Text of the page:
Note Pad Archive for February, 2011

DP/30: With The Oscar Winners

ACTOR Colin Firth, The King’s Speech ACTRESS Natalie Portman, Black Swan SUPPORTING ACTRESS Melissa Leo, The Fighter DIRECTOR Tom Hooper, The King’s Speech SCREENWRITER Aaron Sorkin, The Social Network CINEMATOGRAPHER Wally Pfister, Inception EDITOR Angus Wall & Kirk Baxter, The Social Network ANIMATED FEATURE Lee Unkrich, Toy Story 3 DOCUMENTARIES Inside Job – director Charles…

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DP/30 – 43 Oscar Nominees

ACTOR Javier Bardem, Biutiful Jeff Bridges, True Grit Jesse Eisenberg, The Social Network with Andrew Garfield James Franco, 127 Hours Colin Firth, The King’s Speech ACTRESS Nicole Kidman, Rabbit Hole Jennifer Lawrence, Winter’s Bone Natalie Portman, Black Swan Michelle Williams, Blue Valentine SUPPORTING ACTRESS Amy Adams, The Fighter Melissa Leo, The Fighter Hailee Steinfeld, True…

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DP/30 Oscar Nominees 2010/11: The King’s Speech

actor Colin Firth actor Geoffrey Rush director Tom Hooper

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DP/30 Oscar Nominees 2010/11: The Social Network

screenwriter Aaron Sorkin actor Jesse Eisenberg (with Andrew Garfield) mp3 of the conversation editors Angus Wall & Kirk Baxter cinematographer Jeff Cronenweth

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DP/30 Oscar Nominees 2010/11: Black Swan

3 nominees – cinematographer Matthew Libatique, director Darren Aronofsky, editor Andrew Weisblum actor Natalie Portman director Darren Aronofsky screenwriter Mark Heyman (with choreographer/actor Benjamin Millepied)

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DP/30 Oscar Nominees 2010/11: The Cinematographers

Jeff Cronenweth, The Social Network Roger Deakins, True Grit Matty Libatique, Black Swan Wally Pfister, Inception

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DP/30 – 43 Oscar Nominees

30 minutes, charring with an Oscar nominee. Either you can sneak into the Nominees Lunch on Monday or you can watch them hanging out on DP/30…

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It shows how out of it I was in trying to be in it, acknowledging that I was out of it to myself, and then thinking, “Okay, how do I stop being out of it? Well, I get some legitimate illogical narrative ideas” — some novel, you know?

So I decided on three writers that I might be able to option their material and get some producer, or myself as producer, and then get some writer to do a screenplay on it, and maybe make a movie.

And so the three projects were “Do Androids Dream of Electric Sheep,” “Naked Lunch” and a collection of Bukowski. Which, in 1975, forget it — I mean, that was nuts. Hollywood would not touch any of that, but I was looking for something commercial, and I thought that all of these things were coming.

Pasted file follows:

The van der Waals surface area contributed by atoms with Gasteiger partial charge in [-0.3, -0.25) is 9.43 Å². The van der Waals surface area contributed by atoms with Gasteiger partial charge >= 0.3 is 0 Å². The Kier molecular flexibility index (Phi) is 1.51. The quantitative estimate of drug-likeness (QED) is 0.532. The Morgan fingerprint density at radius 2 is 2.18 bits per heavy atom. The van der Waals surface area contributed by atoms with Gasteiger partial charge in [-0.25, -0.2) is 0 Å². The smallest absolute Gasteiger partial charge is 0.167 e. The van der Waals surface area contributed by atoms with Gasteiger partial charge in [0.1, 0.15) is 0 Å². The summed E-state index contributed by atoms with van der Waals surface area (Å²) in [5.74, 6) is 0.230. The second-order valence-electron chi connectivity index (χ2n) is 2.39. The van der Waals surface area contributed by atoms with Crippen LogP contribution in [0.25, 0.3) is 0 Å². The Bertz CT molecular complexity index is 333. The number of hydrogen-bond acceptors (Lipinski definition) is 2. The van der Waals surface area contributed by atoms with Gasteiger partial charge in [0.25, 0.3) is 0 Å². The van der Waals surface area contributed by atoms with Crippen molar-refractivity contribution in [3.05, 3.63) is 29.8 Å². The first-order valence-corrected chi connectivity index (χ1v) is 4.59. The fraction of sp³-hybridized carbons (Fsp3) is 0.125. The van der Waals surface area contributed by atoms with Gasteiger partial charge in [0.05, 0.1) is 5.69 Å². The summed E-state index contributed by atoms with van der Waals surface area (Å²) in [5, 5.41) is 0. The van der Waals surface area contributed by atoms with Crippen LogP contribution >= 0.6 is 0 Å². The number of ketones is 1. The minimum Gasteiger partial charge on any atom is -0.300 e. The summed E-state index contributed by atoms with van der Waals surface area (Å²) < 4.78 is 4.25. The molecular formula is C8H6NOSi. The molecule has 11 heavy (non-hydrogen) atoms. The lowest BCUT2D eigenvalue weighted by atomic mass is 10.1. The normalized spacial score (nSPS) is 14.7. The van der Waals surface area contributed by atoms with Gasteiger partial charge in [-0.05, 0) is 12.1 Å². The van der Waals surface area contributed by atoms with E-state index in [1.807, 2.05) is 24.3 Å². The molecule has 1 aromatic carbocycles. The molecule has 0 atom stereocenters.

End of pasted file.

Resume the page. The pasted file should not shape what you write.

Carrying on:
There would be no Blade Runner if there was no Ray Bradbury. I couldn’t find Philip K. Dick. His agent didn’t even know where he was. And so I gave up.

I was walking down the street and I ran into Bradbury — he directed a play that I was going to do as an actor, so we know each other, but he yelled “hi” — and I’d forgot who he was.

So at my girlfriend Barbara Hershey’s urging — I was with her at that moment — she said, “Talk to him! That guy really wants to talk to you,” and I said “No, fuck him,” and keep walking.

But then I did, and then I realized who it was, and I thought, “Wait, he’s in that realm, maybe he knows Philip K. Dick.” I said, “You know a guy named—” “Yeah, sure — you want his phone number?”

My friend paid my rent for a year while I wrote, because it turned out we couldn’t get a writer. My friends kept on me about, well, if you can’t get a writer, then you write.”
~ Hampton Fancher

“That was the most disappointing thing to me in how this thing was played. Is that I’m on the phone with you now, after all that’s been said, and the fundamental distinction between what James is dealing with in these other cases is not actually brought to the fore. The fundamental difference is that James Franco didn’t seek to use his position to have sex with anyone. There’s not a case of that. He wasn’t using his position or status to try to solicit a sexual favor from anyone. If he had — if that were what the accusation involved — the show would not have gone on. We would have folded up shop and we would have not completed the show. Because then it would have been the same as Harvey Weinstein, or Les Moonves, or any of these cases that are fundamental to this new paradigm. Did you not notice that? Why did you not notice that? Is that not something notable to say, journalistically? Because nobody could find the voice to say it. I’m not just being rhetorical. Why is it that you and the other critics, none of you could find the voice to say, “You know, it’s not this, it’s that”? Because — let me go on and speak further to this. If you go back to the L.A. Times piece, that’s what it lacked. That’s what they were not able to deliver. The one example in the five that involved an issue of a sexual act was between James and a woman he was dating, who he was not working with. There was no professional dynamic in any capacity.

~ David Simon